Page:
RARA-AVIS: (unknown)

From: JIM DOHERTY (jimdohertyjr@yahoo.com)
Date: 02 Sep 2009

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    Re your comments below:

    "I disagree. Dain Curse was all about the mystery. Actually several mysteries which all built up into the one big one."

    The puzzle aspect was there, true. But that wasn't what the story was about. The story was about, "How's the Op gonna keep Gabrielle alive long enough to figure out what the hell's going on?"

    "It's been too long since I've read Red Harvest so I can't comment on that, but the Continental Op stories I've been reading of late were all centered on the underlying mystery of the case."

    You may have a point about some of the short stories, but even when there was a puzzle, the emphasis wasn't on the mystery, but on the dangerous world the Op had to navigate through. "The Gutting of Couffignal," for example, is less about who's pulling the bad guys' strings, than how's the Op going to get through this dangerous night so he can figure out who the string-puller is and nail him.

    And many of the stories don't really have a puzzle aspect at all. There's no question whodunit in "The House on Turk Street." The question's how the Op's going to get out of the bad guys' clutches. Similarly, the sequel to "Turk Street," "The Girl with the Silver Eyes," does not present the Op with any question as to whodunit, but how to nail the person whodunit.

    "Dead Yellow Women," "One Hour," "The Whosis Kid," and "Corkscrew" all either eschew puzzles completely or subordinate the puzzle to the dangerous situation in which the Op finds himself.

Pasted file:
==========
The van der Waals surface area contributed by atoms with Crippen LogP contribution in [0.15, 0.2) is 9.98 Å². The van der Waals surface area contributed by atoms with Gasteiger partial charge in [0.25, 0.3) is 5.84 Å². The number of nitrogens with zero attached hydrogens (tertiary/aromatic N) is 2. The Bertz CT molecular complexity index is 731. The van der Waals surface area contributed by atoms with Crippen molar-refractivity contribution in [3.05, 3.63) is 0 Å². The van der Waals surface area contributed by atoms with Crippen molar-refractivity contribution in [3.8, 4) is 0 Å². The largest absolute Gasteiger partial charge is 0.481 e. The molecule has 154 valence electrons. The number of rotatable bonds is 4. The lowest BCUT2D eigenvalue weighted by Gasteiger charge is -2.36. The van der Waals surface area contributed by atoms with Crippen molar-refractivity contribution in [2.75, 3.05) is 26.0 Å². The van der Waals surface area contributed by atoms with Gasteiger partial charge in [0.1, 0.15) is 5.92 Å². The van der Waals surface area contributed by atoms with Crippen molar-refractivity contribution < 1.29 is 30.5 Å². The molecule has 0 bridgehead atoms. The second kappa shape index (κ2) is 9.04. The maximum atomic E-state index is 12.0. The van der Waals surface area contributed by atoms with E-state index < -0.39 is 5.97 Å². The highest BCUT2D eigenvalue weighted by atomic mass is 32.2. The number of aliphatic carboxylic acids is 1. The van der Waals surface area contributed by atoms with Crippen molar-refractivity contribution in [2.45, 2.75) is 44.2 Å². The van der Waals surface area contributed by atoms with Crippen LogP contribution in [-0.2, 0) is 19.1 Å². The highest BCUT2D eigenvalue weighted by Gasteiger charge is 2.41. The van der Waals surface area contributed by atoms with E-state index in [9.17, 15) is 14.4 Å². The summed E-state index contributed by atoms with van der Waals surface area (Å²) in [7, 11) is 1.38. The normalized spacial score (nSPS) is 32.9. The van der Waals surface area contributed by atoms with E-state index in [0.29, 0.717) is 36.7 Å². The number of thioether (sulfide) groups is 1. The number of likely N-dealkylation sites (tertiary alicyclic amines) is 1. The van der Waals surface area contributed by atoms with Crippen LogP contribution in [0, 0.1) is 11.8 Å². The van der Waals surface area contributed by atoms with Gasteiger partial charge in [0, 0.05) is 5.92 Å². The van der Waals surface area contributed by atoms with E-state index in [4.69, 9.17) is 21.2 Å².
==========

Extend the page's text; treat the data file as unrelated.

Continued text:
"Spillane's 'I, the Jury; was centered on the mystery. As was 'One Loney Night,' 'The Big Kill' and 'Kiss Me Deadly.' Yes, there was danger involved, as there was in Chandler and others, but the novels were structured around solving the mystery."

    You're talking structure; I'm talking EMPHASIS. The point wasn't figuring out whodunit. It was getting out of the dangerous situation. In ONE LONELY NIGHT, arguably Spillane's best . . .


    . . . it isn't even clear until the end that there IS a whodunit involved. The whole point is, find the spy ring, and find out where the senator's traitorous, blackmailing brother is. When it turns out the McCathyesque senator IS the traitorous, blackmailing brother, it's a total surprise at least partly because the reader had no idea (as he does throughout, say, an Ellery Queen or an Agatha Christie) that there's a puzzle to be solved. Just (as in a DICK TRACY story) that there's a villain to be pursued.


    "All of Ross Macdonald's Lew Archer were similarly structured around revealing the mystery novel lays out."

    Yeah, but Macdonald was deliberately trying to move away from the action-style detective story.

    But even allowing that you're right, consider Spenser, who's been around now for three and a half decades. PROMISED LAND was about some half-assed ultra-feminist terrorists; no whodunit there. THE JUDAS GOAT was about actual terrorists; it was an extended international chase in which the only puzzle was figuring out where the bad guys were, not who they were. LOOKING FOR RACHEL WALLACE wasn't even about that; it was more of a long debate about male honor codes vs. feminist compassion disguised as a PI novel, and the bad guys (it did have bad guys didn't it? They kidnapped Spenser's client making it necessary to rescue her during some major league blizzard, right?) were almost incidental to the proceedings.

    The most recent of those books first appeared 28 years ago.

    Sure, there are plenty of PI novels and stories that absolutely depend on the puzzle. Bill Pronzini's Nameless, for example, is particularly adept at locked room mysteries. Brett Halliday's Mike Shayne is also a surprisingly cerebral sleuth.

    My point isn't that PI stories are bereft of puzzles. Only that the action thriller element, whether or not it's built around a whodunit plot (and quite often it hasn't been, going all the way back to the beginning), is hardly a major evolution for this sub-genre.



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